Over the Christmas holidays, Australian researcher Stephen Marshall visited Te Papa to view a little-known watercolour in our collection: John William Tristram’s ‘A Tremulous Dusk‘, painted in 1904. Stephen is currently writing a book on the artist, and wrote this blog to tell us more about the beautiful painting he found.
A rare early twentieth century painting has been re-discovered at Te Papa. The delicate watercolour depicting a shepherd and his flock is titled Tremulous dusk and was painted by J. W. Tristram in 1904 (1936-0012-6).
John William Tristram was born on 7 October 1870 in Kent, England the oldest child of Samuel Herbert Tristram and his wife Hannah (nee Thompson). The family immigrated to Australia in December 1883 so that Samuel could take up a military posting in Sydney. Tristram commenced drawing and painting soon after arrival in Australia. He was completely self-taught and it was his artistic talent that helped to secure his first job. On 30 December 1884 he was employed in the Civil Service of New South Wales as a Junior Draftsman in the Architect’s Branch of the Department of Public Instruction on a meagre annual salary of £50. He remained a public servant for forty five years and reached the rank of Senior Designing Architect. For a period of fourteen months during 1928-29 he fulfilled the role of Chief Architect for Schools (in an acting capacity) which was the most senior position in the branch.
From arrival in Australia until his death Tristram maintained a passion for art. His work may be broadly classified into two distinct periods with the commencement of World War I in 1914 acting as a convenient historical separation point. His earlier works, of which Tremulous dusk is one, displayed a bright and colourful character. As a regular exhibitor with the Art Society of New South Wales from 1894 and the Royal Art Society of New South Wales from 1903, his work was praised and he achieved critical acclaim and public popularity.
This extended beyond Australia as his work was regularly included in samples of Sydney art sent to New Zealand for inclusion in the exhibitions of the New Zealand Academy of Fine Arts and the Otago Art Society in Wellington and Dunedin respectively. At this time he mostly painted beach and harbour scenes around Sydney and rural landscapes. Typically these were sunny subjects executed in a realistic manner.
Exceptions to this started to emerge in the first decade of the twentieth century. An example was his painting A sea fantasy which was exhibited at the Royal Art Society of New South Wales in 1905 and subsequently purchased by the National Art Gallery of New South Wales. The recognition associated with his first major public gallery sale was instrumental in encouraging the style for which Tristram later became best known. He had fully embraced his new style by the outbreak of World War I initially employing sombre tones reflective of the prevailing wartime austerity. This new approach also developed out of his need to balance the time available to him between his desire to paint and his commitments to work and family. From this period until his retirement in 1930 he engaged in painting mostly from dusk until dawn and the low light settings produced an obvious shift of artistic focus.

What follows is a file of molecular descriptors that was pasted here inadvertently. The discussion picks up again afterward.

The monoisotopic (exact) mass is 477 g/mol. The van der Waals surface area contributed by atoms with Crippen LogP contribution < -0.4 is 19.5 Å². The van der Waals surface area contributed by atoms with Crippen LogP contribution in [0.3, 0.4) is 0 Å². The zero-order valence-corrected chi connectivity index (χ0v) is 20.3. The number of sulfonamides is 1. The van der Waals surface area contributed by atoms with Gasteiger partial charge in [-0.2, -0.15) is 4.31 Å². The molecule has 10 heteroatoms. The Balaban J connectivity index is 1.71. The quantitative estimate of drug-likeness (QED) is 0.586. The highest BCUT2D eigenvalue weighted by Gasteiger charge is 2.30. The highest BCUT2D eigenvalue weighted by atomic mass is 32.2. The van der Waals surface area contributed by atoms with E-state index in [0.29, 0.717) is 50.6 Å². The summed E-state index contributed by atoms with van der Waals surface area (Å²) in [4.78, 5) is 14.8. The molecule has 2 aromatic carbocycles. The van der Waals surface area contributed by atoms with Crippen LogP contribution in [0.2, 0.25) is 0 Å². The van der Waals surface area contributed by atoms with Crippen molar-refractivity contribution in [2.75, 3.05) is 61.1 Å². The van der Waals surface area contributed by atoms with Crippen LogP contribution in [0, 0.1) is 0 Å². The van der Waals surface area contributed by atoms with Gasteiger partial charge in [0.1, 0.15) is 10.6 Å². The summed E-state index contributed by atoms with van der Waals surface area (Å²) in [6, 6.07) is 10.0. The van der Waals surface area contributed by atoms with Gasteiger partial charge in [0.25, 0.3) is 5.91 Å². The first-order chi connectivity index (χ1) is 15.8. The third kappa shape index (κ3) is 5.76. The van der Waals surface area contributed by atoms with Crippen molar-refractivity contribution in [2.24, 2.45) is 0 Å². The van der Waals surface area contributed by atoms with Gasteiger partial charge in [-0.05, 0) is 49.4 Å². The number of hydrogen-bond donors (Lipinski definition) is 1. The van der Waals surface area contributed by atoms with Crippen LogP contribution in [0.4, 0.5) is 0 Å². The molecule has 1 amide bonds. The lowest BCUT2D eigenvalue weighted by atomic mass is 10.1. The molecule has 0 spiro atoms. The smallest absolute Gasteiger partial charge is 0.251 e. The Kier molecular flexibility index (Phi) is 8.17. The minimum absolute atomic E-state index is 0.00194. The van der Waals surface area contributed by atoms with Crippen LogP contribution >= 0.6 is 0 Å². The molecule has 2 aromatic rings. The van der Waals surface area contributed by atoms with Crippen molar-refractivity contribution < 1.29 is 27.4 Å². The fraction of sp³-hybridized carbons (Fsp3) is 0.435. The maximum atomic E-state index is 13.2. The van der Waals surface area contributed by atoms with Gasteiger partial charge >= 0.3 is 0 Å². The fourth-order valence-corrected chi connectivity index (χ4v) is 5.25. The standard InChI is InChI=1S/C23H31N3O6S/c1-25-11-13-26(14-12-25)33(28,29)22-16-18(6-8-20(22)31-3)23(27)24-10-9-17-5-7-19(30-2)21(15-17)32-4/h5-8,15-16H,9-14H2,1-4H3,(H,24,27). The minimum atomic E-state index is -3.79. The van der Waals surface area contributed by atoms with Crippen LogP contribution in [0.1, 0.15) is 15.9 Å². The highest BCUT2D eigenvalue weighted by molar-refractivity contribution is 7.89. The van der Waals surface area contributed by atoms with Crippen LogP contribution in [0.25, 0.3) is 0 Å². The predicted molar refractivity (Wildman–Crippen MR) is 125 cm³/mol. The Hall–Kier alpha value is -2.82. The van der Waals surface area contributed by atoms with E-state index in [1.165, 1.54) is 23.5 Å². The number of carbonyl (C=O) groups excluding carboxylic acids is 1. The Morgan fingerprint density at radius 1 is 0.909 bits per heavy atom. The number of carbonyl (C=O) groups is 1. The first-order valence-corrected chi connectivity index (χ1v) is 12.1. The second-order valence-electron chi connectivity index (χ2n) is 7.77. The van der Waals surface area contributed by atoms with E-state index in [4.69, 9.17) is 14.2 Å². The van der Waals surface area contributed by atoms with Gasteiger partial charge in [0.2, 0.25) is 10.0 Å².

His painting evolved into a delicate, soft and subtle style characterised by muted colour and limited detail and the resultant art was more suggestive than realistic. His coastal scenes and rural landscapes were soft-edged and appeared as if viewed through coloured veils of mist. His approach remained primarily aesthetic but now there was a greater emphasis on balancing elegance and harmony in the colours used producing a sometimes romantic, mysterious or melancholic mood.
Tristram was influenced by the work of Britain’s Joseph Mallord William Turner (1775-1851) and the American Tonalist James Abbott McNeill Whistler (1834-1903). In Tremulous dusk Tristram also acknowledges the Heidelberg School art movement of the late nineteenth century which was to influence much of the Australian art, and to some extent the New Zealand art, that followed. The artists associated with the movement painted en plein air in the impressionist tradition and were inspired by the beauty and light of the bush landscapes in Melbourne’s north-eastern suburbs and the Yarra River which flowed through them.
Tremulous dusk is a fine example of this artist’s work and worthy of its place in New Zealand’s national collection particularly as Tristram was a regularly exhibitor in this country. It is a quality painting and the equal of those held in many major public collections across Australia including: the National Gallery of Australia, the Art Gallery of New South Wales, the State Library of New South Wales, the National Gallery of Victoria and the Queensland Art Gallery.
J. W. Tristram died in Sydney on 19 August 1938. He was later described by a nephew as a personality known for his gentlemanliness, his affectionate manner and refinement; also for his love of C²H⁵OH (particularly Scotch).
(Thank you Stephen!)